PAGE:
Wednesday, July 20, 2011

BBC gives too much weight to fringe views on issues like climate change | Science |
Bob Ward, policy and communications director at the Grantham Research Institute on Climate Change and the Environment at London School of Economics and Political Science, said it was crucial for the BBC to "challenge inaccurate and misleading claims made by bloggers, campaigners and politicians who 'reject and deny the findings of mainstream science for ideological reasons.'

"The BBC is required by law not to sacrifice accuracy for impartiality in the coverage of controversial scientific issues such as climate change. Yet it is well known that there are particular BBC presenters and editors who allow self-proclaimed climate change 'sceptics' to mislead the public with unsubstantiated and inaccurate statements," he said.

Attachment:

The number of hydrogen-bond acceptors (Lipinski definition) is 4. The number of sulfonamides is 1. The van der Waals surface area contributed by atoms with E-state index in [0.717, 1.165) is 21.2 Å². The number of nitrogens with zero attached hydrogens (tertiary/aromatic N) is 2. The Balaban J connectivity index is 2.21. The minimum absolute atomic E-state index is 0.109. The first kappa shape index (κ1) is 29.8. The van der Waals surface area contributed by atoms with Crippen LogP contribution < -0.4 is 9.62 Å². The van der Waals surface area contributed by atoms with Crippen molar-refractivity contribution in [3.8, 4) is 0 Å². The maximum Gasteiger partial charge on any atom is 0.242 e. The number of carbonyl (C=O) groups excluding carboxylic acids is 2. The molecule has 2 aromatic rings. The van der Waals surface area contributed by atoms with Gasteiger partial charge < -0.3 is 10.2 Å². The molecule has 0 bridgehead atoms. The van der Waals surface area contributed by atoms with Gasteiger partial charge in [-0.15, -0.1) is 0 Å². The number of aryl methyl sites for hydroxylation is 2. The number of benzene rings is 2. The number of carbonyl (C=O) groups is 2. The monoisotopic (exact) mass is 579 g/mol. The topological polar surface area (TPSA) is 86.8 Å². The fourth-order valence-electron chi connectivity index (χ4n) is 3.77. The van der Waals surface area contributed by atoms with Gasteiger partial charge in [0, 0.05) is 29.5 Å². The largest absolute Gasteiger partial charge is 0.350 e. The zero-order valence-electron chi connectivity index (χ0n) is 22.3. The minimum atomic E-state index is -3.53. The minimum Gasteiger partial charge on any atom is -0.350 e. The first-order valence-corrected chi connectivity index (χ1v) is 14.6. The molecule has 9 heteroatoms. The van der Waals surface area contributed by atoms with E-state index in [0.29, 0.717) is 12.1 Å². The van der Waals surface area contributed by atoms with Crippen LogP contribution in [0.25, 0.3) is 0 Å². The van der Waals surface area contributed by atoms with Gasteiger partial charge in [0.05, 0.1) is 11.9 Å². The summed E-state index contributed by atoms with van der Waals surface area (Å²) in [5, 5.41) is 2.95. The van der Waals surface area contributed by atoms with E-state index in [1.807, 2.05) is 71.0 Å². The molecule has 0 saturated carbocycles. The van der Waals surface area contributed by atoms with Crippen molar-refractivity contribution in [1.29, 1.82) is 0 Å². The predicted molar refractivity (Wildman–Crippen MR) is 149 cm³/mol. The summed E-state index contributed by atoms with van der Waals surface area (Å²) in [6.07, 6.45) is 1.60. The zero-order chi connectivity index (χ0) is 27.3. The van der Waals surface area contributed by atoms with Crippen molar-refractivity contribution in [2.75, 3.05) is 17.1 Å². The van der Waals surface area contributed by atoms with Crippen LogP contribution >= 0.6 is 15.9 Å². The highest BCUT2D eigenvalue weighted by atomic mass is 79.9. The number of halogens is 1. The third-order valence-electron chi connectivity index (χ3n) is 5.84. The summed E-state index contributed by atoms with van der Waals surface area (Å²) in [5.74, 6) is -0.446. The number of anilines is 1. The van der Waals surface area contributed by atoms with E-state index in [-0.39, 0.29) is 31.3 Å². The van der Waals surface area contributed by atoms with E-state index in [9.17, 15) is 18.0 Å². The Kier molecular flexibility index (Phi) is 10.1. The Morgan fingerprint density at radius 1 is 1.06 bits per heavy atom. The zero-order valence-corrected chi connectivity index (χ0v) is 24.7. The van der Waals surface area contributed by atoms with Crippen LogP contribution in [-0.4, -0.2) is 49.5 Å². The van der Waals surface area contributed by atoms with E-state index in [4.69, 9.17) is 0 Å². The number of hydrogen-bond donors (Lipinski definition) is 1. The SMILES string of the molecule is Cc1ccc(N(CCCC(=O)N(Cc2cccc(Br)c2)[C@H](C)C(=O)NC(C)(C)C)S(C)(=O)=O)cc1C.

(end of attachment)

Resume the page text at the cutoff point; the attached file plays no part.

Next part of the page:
BBC News - Climate: Fractures in the lobby?
...He was forwarding a message from Venezuela's chief climate negotiator Claudia Salerno, a glamorous diplomat whose most theatrical moment came on the last morning of the Copenhagen summit when she held up what appeared to be a bloody hand, saying she had cut it in protest against the Copenhagen Accord, which she called a "coup d'etat against the United Nations".
Dr Salerno does not in this exchange elucidate Venezuelan concerns, but they are on public display; to keep the Earth's average temperature rise since pre-industrial terms below 1C, while continuing to export all the oil it can.

Bolivia, which regularly laments the problems climate change is bringing to poor indigenous communities, is also an oil producer; one observer wryly describes both as "petro-states of Mother Earth".

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